Avoiding social media isn’t just virtually impossible these days, it’s a riskier stance than taking the plunge, say Sean Mahdi and Gorham Palmer
Social media is widely credited with helping to bring about major changes in the way that businesses and their stakeholders interact with each other, whether they are consumers, investors, regulators or commentators. Technology is the enabler, but the success of social media lies in the desire to have conversations. And these conversations are public, which calls for a whole new level of transparency.
Corporations that plan and manage their social media presence can address their stakeholders’ demands for increased transparency and have meaningful dialogue about business performance that builds relationships and trust.
The sheer scale of its success backs up social media’s attractions as a dynamic route to established and new markets and communities of all kinds. If Facebook were a country, it would be the world’s third biggest after China and India. It took television 13 years to reach a worldwide audience of 50 million; Facebook took only three years from its founding to pass this milestone and in October 2012 it had more than 1 billion monthly active users.
While digital factoids make for lively and entertaining infographics and YouTube presentations, the big story is what this says about everyday consumer and investor behaviour and expectations. Online sources and communities have become go-to sources of information. For example, 78% of consumers trust recommendations from their peers while only 14% trust advertisements, and 88% of customers are very likely to use the internet to research financial products. Closer to home for corporate reporters, around 50% of professional investors in the US regularly use blogs and follow each other on Twitter and StockTwits, and more than 60% of institutional investors say that social media will become increasingly important to them.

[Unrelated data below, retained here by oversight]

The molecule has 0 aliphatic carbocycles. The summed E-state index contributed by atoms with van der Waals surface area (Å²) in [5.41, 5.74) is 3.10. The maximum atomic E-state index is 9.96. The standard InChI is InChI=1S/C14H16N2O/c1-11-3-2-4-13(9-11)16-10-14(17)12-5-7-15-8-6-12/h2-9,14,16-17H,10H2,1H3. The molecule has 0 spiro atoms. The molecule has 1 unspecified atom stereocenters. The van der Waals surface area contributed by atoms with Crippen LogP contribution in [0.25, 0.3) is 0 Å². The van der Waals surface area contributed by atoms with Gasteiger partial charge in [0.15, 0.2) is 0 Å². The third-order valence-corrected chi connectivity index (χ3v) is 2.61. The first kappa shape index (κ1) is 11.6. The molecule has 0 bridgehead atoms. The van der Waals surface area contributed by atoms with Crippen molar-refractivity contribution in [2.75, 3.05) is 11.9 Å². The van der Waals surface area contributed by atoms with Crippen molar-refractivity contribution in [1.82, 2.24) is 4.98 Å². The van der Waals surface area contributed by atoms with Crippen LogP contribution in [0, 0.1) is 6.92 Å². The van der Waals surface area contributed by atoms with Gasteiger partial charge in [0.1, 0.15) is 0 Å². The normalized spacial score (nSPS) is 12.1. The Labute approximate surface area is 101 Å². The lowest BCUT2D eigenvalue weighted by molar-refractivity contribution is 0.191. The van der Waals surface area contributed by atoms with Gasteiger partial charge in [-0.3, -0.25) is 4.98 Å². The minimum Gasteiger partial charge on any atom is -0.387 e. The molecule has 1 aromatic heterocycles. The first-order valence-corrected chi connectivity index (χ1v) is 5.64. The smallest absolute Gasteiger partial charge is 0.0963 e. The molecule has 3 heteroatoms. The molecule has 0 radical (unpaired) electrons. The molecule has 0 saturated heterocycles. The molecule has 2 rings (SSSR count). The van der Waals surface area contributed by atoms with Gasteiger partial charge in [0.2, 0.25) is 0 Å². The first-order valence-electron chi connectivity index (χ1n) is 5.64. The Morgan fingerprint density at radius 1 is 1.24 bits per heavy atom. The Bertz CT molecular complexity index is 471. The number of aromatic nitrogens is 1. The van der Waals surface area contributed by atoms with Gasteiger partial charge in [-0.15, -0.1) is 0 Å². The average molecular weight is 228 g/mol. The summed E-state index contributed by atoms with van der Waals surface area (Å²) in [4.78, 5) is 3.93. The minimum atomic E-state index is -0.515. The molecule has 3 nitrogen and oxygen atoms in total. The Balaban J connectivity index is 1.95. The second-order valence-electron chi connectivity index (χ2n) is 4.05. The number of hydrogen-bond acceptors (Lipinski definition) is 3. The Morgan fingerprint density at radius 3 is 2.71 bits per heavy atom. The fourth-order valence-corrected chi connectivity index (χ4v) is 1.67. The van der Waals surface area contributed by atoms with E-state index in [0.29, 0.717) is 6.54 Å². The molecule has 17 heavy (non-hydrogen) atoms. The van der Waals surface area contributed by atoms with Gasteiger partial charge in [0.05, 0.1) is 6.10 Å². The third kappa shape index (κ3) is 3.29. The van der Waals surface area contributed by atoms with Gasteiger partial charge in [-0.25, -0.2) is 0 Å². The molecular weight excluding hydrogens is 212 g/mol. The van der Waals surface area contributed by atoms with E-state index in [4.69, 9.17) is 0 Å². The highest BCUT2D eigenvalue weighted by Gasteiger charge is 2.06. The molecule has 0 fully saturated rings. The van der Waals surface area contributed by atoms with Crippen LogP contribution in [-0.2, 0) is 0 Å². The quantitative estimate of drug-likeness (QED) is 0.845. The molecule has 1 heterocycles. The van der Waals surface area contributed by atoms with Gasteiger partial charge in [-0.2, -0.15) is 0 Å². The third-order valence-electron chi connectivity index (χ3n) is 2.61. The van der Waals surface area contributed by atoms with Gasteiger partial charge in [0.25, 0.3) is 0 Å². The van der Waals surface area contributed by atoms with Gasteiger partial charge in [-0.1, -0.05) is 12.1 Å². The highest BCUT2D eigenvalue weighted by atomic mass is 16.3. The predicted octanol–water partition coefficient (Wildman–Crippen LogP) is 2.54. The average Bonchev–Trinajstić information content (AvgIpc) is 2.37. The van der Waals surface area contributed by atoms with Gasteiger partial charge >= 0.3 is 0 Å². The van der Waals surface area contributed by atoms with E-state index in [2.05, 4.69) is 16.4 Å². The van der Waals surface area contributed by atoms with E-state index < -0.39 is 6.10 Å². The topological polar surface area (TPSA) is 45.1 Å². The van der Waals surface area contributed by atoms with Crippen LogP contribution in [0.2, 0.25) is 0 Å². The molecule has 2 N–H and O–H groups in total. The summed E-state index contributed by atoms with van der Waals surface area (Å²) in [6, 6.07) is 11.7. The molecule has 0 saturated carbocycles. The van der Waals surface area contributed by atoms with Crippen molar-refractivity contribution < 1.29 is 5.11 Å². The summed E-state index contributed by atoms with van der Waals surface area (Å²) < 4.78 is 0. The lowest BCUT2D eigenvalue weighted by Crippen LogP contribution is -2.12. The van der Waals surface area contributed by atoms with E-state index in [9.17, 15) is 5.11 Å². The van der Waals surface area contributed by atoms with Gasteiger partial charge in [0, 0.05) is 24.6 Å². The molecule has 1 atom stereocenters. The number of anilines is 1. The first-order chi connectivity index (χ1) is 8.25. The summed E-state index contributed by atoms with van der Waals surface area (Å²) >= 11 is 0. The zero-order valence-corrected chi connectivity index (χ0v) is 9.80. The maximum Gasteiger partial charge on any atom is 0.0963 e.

Global CEOs also expect that social media will prompt a ‘significant change’ in their strategy, according to PwC research. US corporations are leading the way in social media use – some 365 of the Fortune 500 have active Twitter accounts while 22 of the FTSE 100 are yet to send their first official tweet, and follower numbers for most active corporate accounts on the index remain low.
What’s holding them back? Paradoxically, the high visibility and mass market appeal of social media may be a turn-off in a corporate environment dominated by concerns over governance and risk management. The main reasons for not establishing an active social media presence focus on: potential misuse of the medium (by employees or others); cyber security threats to company systems; and reputational damage either through online attacks or from lack of experience.
But the risks of not joining the conversation are even greater. For a start, people talk about organisations whether they participate or not, which leaves a choice: take part in these conversations or let others control your brand. Sticking to just traditional mechanisms and channels to try and control your message doesn’t work any more – people expect richer interaction.
Second, online and mobile communities are, potentially, rich sources of goodwill and positive energy. You can amplify key messages at relatively low cost compared with traditional media. Ask yourself: can my company compete effectively if it doesn’t sharpen up by using this channel for meaningful dialogue with customers, partners and staff?
And finally, social media is already an established channel for recruiting and managing the talent that will take organisations forward. Vibrant social media networks are a key enabler of innovation and efficiencies that have a direct impact on business results. Again, deciding not to take part looks increasingly like life in the slow lane.